Swedish artist goes into hiding following Al Qaeda death threat
As tension mounted over a drawing offensive to Muslims, Swedish police told artist Lars Vilks he was no longer safe at home.
Almost a year and a half after 12 Danish cartoons of the prophet Muhammad sparked worldwide protest that left scores dead, Swedish cartoonist Lars Vilks has ignited similar controversy. After Mr. Vilks's controversial series of drawings featuring Islam's prophet with the body of a dog garnered attention in Sweden – art galleries refused to display them – Nerikes Allehanda, a Swedish newspaper, printed one in August. As with its Danish predecessor, the cartoon drew outrage from the Islamic world and has started a debate about freedom of expression. On Monday, the situation became even more serious, with Vilks going into hiding following a death threat from Al Qaeda in Iraq.
In a statement issued on Saturday by Al Qaeda in Iraq, the group's leader, Abu Omar al-Baghdadi, called for the killing of Vilks and his editor Ulf Johansson, reports Al Jazeera.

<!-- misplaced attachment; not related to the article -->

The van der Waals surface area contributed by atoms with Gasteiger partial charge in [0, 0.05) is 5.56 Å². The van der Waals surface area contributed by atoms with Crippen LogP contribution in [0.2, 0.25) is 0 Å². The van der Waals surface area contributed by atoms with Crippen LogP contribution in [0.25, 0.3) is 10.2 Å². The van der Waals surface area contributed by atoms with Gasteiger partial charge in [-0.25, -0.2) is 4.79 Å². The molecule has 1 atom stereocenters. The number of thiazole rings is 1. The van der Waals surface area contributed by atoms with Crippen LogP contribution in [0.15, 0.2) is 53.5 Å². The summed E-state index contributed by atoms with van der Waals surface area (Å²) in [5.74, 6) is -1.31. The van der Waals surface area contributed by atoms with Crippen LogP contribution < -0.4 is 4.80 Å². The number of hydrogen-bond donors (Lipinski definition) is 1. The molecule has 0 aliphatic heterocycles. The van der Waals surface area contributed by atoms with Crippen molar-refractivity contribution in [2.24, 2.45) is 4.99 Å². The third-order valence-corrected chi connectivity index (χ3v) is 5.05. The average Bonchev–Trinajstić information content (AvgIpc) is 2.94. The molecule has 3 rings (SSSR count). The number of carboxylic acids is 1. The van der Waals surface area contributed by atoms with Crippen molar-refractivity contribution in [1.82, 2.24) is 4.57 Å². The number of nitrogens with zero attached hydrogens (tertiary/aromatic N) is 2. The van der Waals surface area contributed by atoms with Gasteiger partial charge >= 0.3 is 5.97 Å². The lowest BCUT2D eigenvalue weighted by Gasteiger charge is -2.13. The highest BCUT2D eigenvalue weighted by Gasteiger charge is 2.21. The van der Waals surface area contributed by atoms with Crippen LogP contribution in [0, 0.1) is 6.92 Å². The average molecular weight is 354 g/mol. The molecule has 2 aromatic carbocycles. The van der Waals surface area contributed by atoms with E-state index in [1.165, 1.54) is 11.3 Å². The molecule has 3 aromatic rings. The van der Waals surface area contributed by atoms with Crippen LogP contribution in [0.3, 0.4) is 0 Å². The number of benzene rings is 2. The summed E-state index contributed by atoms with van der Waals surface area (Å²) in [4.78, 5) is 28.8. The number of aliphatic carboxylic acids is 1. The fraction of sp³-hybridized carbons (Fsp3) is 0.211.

"We are calling for the assassination of cartoonist Lars Vilks who dared insult our prophet, peace be upon him, and we announce a reward during this generous month of Ramadan of $100,000 for the one who kills this criminal," he said.
"The award will be increased to $150,000 if he were to be slaughtered like a lamb."
Swedish police told Vilks that he was no longer safe in his home and have relocated him to an undisclosed location. Vilks, who says he's willing to move and can "do most of his work sitting in front of his computer," has remained defiant throughout the dispute, reports The Local, a Swedish newspaper. Despite being forced into hiding, when asked if the drawings were worth all of the trouble, he remained unapologetic.
"Yes, I still think so. I think the artwork has developed well so far and is on its way towards becoming superb," he said.
Vilks described the events and the debate surrounding his drawings as a repeat of the Danish caricature row, except on a smaller scale and so far without bloodshed.
"I still hold out strong hopes of a happy ending in that this too may end up as a farce," he said.
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